Natural Strategies for Managing ADHD Symptoms: The Role of Diet and Nutrition

As the founder and CEO of the ADHD Thrive Institute and the creator of the “ADHD Thrive Method 4 Kids” program, Dana Kay, Board Certified Holistic Health and Nutrition Practitioner, has dedicated her career to helping children with ADHD succeed. Through her work with families, she has seen firsthand the powerful impact that diet and nutrition can have on managing ADHD symptoms and promoting overall well-being.

According to the Centers for Disease Control and Prevention (CDC), about 6.1 million children in the United States have been diagnosed with ADHD. While medication is often a part of treatment, research has also shown that natural approaches, such as diet and nutrition, can be highly effective in managing symptoms and improving overall well-being.

Here are Kay’s top four recommendations for using diet to support children with ADHD:

  1. Limit processed and sugary foods. These types of foods can worsen ADHD symptoms, so it’s important to limit their intake and focus on whole, nutrient-dense foods instead. A study published in the Journal of the American Dietetic Association found that a diet high in processed and sugary foods was associated with increased hyperactivity and inattention in children with ADHD. On the other hand, a diet rich in whole, nutrient-dense foods was associated with improved behavior and cognition.
  2. Avoid food additives and dyes, as well as highly inflammatory foods such as gluten, dairy, and soy. Some studies have found a link between certain food additives and dyes and behavioral issues in children. The European Food Safety Authority (EFSA) has identified several food additives that may have an adverse effect on children’s behavior, including some artificial colors and preservatives. To be safe, Kay recommends avoiding these ingredients whenever possible.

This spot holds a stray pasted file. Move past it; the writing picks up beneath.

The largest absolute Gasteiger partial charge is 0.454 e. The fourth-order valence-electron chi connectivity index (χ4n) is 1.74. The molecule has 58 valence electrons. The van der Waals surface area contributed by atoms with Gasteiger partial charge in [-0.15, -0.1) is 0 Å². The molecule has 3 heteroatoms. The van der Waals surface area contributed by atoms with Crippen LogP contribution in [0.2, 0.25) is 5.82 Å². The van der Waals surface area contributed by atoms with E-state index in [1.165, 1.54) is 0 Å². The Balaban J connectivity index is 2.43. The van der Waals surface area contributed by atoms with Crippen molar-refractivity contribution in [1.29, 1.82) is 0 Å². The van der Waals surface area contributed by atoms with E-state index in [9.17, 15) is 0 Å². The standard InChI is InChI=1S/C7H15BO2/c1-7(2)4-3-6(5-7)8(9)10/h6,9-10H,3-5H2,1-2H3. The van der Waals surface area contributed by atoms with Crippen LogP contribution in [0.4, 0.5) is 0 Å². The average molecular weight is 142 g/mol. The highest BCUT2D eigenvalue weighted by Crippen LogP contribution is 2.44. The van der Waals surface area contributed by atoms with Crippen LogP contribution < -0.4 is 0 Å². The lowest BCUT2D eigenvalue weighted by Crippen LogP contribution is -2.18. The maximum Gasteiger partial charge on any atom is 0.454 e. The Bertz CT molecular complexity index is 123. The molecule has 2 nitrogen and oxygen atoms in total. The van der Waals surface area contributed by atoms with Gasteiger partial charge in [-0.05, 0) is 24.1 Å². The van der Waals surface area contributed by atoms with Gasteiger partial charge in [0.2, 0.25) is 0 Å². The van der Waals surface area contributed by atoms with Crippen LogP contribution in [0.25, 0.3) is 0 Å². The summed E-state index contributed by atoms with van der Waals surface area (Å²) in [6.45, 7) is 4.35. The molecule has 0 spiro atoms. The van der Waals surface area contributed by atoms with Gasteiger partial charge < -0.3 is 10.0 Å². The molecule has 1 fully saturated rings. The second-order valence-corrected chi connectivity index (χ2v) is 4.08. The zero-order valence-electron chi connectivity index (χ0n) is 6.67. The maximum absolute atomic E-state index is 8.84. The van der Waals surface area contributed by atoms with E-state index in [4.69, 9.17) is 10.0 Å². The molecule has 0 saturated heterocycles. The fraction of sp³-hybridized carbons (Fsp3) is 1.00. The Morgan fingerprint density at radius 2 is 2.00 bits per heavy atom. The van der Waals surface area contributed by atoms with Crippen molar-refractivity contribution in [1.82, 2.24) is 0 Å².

3. Incorporate protein and healthy fats. Protein and healthy fats have been shown to improve focus and concentration, making them important for children with ADHD. A study published in the Journal of Lipid Research found that children with ADHD who followed a high-fat, low-carbohydrate diet showed significant improvements in attention, impulsivity, and hyperactivity compared to those who followed a low-fat, high-carbohydrate diet. Kay recommends including sources of protein and healthy fats, such as nuts, seeds, and avocado, in the child’s diet.
  4. Don’t forget about fruits and vegetables. Fruits and vegetables are packed with nutrients that are essential for overall health and well-being. They are also high in fiber, which can help improve digestion and regulate blood sugar levels. A study published in the Journal of the American Dietetic Association found that children with ADHD who consumed more fruits and vegetables had fewer behavioral problems compared to those who consumed fewer of these foods. Kay recommends making sure to include a variety of these in the child’s diet.

Through her work with families, Kay has seen the positive impact that a healthy diet can have on children with ADHD. She believes that by focusing on whole, nutrient-dense foods and limiting processed and sugary foods, parents can support their child’s well-being and success. She also recommends working with a professional, such as a holistic health practitioner, registered dietitian, or physician, to develop a customized plan that meets the child’s individual needs.

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